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German Studies Association

Nationalists, Nazis, and the Assault against Weimar: Revisiting the Harzburg Rally of
October 1931
Author(s): Larry Eugene Jones
Source: German Studies Review, Vol. 29, No. 3 (Oct., 2006), pp. 483-494
Published by: The Johns Hopkins University Press on behalf of the German Studies
Association
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Nationalists, Nazis, and the Assault against
Weimar: Revisiting the
Harzburg Rally of October 1931

Larry Eugene Jones


Canisius College
Abstract: Germany's right-wing organizations gathered in Bad Harzburg in October 1931
to celebrate the unity of the "national opposition" and to lay the foundation for the transfer
of power from the government of Heinrich Br?ning to the radical Right. But unity proved
ephemeral, for before, during, and after the rally serious divisions surfaced within the so
called national front, most notably between the National Socialists and the conservative
members of the "national opposition" as embodied by Alfred Hugenberg's German National
People's Party and the Stahlhelm. The rally thus failed to fulfill its promise and, in the end,
only hardened the divisions within the radical Right.

October 2006 marks the seventy-fifth anniversary of the Harzburg Rally.


On 11 October 1931 the most important organizations on the German
Right?the National Socialist German Workers' Party (Nationalsozialistische
Deutsche Arbeiterpartei or NSDAP), the German National People's Party
(Deutschnationale Volkspartei or DNVP), the Stahlhelm, the National Rural
League (Reichs-Landbund or RLB), the Pan-German League (Alldeutscher
Verband or ADV), the United Patriotic Associations of Germany (Vereinigte
Vaterl?ndische Verb?nde Deutschlands VWD)?descended upon the small
resort town of Bad Harzburg to issue a stinging denunciation of the cabinet of
Centrist Heinrich Br?ning and to lay the foundation for the transfer of power
to the radical Right. In the final analysis, however, all of this came to naught.
For not only did the Br?ning government survive the challenge from the radi
cal Right in the decisive Reichstag vote in the second week of October, but the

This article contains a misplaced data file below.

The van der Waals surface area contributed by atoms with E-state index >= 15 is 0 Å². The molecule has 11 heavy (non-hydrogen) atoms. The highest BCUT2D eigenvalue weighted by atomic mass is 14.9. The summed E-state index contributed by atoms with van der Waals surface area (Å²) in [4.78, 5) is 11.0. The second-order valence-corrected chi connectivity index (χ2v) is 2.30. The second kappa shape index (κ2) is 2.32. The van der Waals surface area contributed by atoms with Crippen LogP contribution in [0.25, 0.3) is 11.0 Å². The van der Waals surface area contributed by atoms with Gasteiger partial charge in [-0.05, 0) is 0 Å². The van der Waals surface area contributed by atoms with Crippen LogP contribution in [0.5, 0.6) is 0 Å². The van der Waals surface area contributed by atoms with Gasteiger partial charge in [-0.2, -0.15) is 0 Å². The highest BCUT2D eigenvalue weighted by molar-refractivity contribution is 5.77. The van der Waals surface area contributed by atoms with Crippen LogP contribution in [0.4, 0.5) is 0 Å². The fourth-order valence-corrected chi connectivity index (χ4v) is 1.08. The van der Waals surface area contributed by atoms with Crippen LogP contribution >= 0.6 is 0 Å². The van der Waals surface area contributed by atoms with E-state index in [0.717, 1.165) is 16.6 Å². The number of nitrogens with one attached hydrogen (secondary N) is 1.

Harzburg Front was soon to collapse in a storm of acrimony between the Nazi
and non-Nazi members of the alliance. Right-wing unity proved ephemeral, if
not illusory.
The Harzburg Rally of October 1931 and the subsequent formation of
the so-called Harzburg Front have long occupied a prominent place in the
secondary literature on the overthrow of the Weimar Republic and the Nazi
bid for power. The purpose of this essay will be to reexamine the assumptions
that informed the actions of the various organizations that were represented at
Harzburg and the reasons why right-wing unity proved so difficult to achieve.
In this respect, it will not only seek to determine what Alfred Hugenberg as
DNVP national chairman and Franz Seldte and Theodor Duesterberg from
the Stahlhelm hoped to achieve at Harzburg, but will also explore the tensions

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484 German Studies Review 29/3 (2006)

that existed both within these organizations and between these organizations
and the Nazi party leadership. Such a reexamination of the Harzburg rally is
long overdue in light of the fact that much new material has surfaced since Karl
Dietrich Bracher first dealt with the rally in his classic study on the dissolution
of the Weimar Republic.1

Let us begin by summarizing the general outlines of what we already know


about the Harzburg rally. First, the initiative for the rally seems to have come
from Alfred Hugenberg, chairman of the German National People's Party,
and to a lesser extent from certain elements within the leadership of the Stahl
helm, a right-wing veteran's organization with an estimated 300,000 members.
Second, Nazi party leader Adolf Hitler was extremely skittish about allowing
his movement to ally itself with the DNVP, Stahlhelm, and the other non
Nazi organizations that made up the so-called "national opposition." Third, the
rally itself was almost torpedoed by friction between the NSDAP and the more
conservative participants at Harzburg and never succeeded in generating the
degree of unity for which Hugenberg and his associates in the Stahlhelm had
hoped. Fourth, whatever unity the rally did generate quickly dissolved once the
Br?ning cabinet survived the challenge of the radical Right in the parliamen
tary deliberations of the second week of October 1931. Finally, the last vestiges
of right-wing unity were erased in the campaign for the 1932 presidential elec
tions when the NSDAP and the non-Nazi organizations of the Harzburg Front
each nominated their own candidates for the office of the Reich President and
failed to follow a coherent course of action in either the preliminary or run-off
elections.2 If anything, this sequence of events merely revealed how empty the
facade of right-wing unity had become.
The first attempt at uniting the German Right in an extra-parliamentary
Sammlungsbewegung?namely, the 1929 crusade against the Young Plan under
the auspices of the National Committee for the German Referendum?had
also ended in failure when in early April 1930 the NSDAP withdrew from the
National Referendum Committee after Hugenberg had agreed, under heavy
pressure from his own party's agrarian wing, to support the newly-formed
Br?ning cabinet in its first parliamentary test of strength.3 Despite Hugenberg's
efforts to repair relations with the Nazi party leader in the immediate after
math of the NSDAP's withdrawal from the National Referendum Committee,4
the two parties remained profoundly estranged from each other through the